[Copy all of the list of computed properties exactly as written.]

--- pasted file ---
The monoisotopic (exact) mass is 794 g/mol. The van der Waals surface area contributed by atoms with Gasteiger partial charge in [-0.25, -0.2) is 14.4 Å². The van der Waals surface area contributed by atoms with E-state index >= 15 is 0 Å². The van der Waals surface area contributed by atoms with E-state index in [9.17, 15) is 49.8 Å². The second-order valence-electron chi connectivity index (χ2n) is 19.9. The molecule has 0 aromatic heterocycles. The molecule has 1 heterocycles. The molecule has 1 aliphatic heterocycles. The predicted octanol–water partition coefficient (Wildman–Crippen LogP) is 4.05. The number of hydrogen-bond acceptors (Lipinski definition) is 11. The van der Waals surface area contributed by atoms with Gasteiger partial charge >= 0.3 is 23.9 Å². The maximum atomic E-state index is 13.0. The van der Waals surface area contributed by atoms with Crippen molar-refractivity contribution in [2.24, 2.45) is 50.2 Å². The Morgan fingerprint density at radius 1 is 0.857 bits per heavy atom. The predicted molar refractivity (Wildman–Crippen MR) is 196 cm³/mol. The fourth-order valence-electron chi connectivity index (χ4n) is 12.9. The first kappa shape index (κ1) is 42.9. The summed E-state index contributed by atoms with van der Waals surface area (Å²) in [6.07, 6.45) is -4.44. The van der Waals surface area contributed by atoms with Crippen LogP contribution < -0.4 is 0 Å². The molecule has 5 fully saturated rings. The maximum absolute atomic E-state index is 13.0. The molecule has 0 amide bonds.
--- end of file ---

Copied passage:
The monoisotopic (exact) mass is 794 g/mol. The van der Waals surface area contributed by atoms with Gasteiger partial charge in [-0.25, -0.2) is 14.4 Å². The van der Waals surface area contributed by atoms with E-state index >= 15 is 0 Å². The van der Waals surface area contributed by atoms with E-state index in [9.17, 15) is 49.8 Å². The second-order valence-electron chi connectivity index (χ2n) is 19.9. The molecule has 0 aromatic heterocycles. The molecule has 1 heterocycles. The molecule has 1 aliphatic heterocycles. The predicted octanol–water partition coefficient (Wildman–Crippen LogP) is 4.05. The number of hydrogen-bond acceptors (Lipinski definition) is 11. The van der Waals surface area contributed by atoms with Gasteiger partial charge >= 0.3 is 23.9 Å². The maximum atomic E-state index is 13.0. The van der Waals surface area contributed by atoms with Crippen molar-refractivity contribution in [2.24, 2.45) is 50.2 Å². The Morgan fingerprint density at radius 1 is 0.857 bits per heavy atom. The predicted molar refractivity (Wildman–Crippen MR) is 196 cm³/mol. The fourth-order valence-electron chi connectivity index (χ4n) is 12.9. The first kappa shape index (κ1) is 42.9. The summed E-state index contributed by atoms with van der Waals surface area (Å²) in [6.07, 6.45) is -4.44. The van der Waals surface area contributed by atoms with Crippen LogP contribution < -0.4 is 0 Å². The molecule has 5 fully saturated rings. The maximum absolute atomic E-state index is 13.0. The molecule has 0 amide bonds.